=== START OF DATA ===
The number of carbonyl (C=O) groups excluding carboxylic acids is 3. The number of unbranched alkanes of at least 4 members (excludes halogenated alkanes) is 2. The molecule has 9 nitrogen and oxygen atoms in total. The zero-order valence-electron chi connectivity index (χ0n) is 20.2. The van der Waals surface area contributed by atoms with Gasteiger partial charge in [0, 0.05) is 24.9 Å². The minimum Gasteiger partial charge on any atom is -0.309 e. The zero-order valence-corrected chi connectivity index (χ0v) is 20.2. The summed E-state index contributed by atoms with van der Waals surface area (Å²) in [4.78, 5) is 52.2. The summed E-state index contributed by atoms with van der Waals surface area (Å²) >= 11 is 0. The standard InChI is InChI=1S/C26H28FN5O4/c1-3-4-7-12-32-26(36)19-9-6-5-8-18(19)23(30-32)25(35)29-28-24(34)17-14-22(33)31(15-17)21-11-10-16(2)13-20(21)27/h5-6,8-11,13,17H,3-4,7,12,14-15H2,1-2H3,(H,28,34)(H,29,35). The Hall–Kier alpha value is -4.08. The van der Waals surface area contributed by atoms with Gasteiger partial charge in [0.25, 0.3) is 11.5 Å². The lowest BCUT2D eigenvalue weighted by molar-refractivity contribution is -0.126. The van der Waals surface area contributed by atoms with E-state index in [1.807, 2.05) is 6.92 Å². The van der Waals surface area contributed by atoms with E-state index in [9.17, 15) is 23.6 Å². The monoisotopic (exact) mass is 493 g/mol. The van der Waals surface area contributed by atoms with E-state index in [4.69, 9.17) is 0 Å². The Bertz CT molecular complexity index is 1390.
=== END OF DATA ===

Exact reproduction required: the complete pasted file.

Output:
The number of carbonyl (C=O) groups excluding carboxylic acids is 3. The number of unbranched alkanes of at least 4 members (excludes halogenated alkanes) is 2. The molecule has 9 nitrogen and oxygen atoms in total. The zero-order valence-electron chi connectivity index (χ0n) is 20.2. The van der Waals surface area contributed by atoms with Gasteiger partial charge in [0, 0.05) is 24.9 Å². The minimum Gasteiger partial charge on any atom is -0.309 e. The zero-order valence-corrected chi connectivity index (χ0v) is 20.2. The summed E-state index contributed by atoms with van der Waals surface area (Å²) in [4.78, 5) is 52.2. The summed E-state index contributed by atoms with van der Waals surface area (Å²) >= 11 is 0. The standard InChI is InChI=1S/C26H28FN5O4/c1-3-4-7-12-32-26(36)19-9-6-5-8-18(19)23(30-32)25(35)29-28-24(34)17-14-22(33)31(15-17)21-11-10-16(2)13-20(21)27/h5-6,8-11,13,17H,3-4,7,12,14-15H2,1-2H3,(H,28,34)(H,29,35). The Hall–Kier alpha value is -4.08. The van der Waals surface area contributed by atoms with Gasteiger partial charge in [0.25, 0.3) is 11.5 Å². The lowest BCUT2D eigenvalue weighted by molar-refractivity contribution is -0.126. The van der Waals surface area contributed by atoms with E-state index in [1.807, 2.05) is 6.92 Å². The van der Waals surface area contributed by atoms with E-state index in [9.17, 15) is 23.6 Å². The monoisotopic (exact) mass is 493 g/mol. The van der Waals surface area contributed by atoms with E-state index in [4.69, 9.17) is 0 Å². The Bertz CT molecular complexity index is 1390.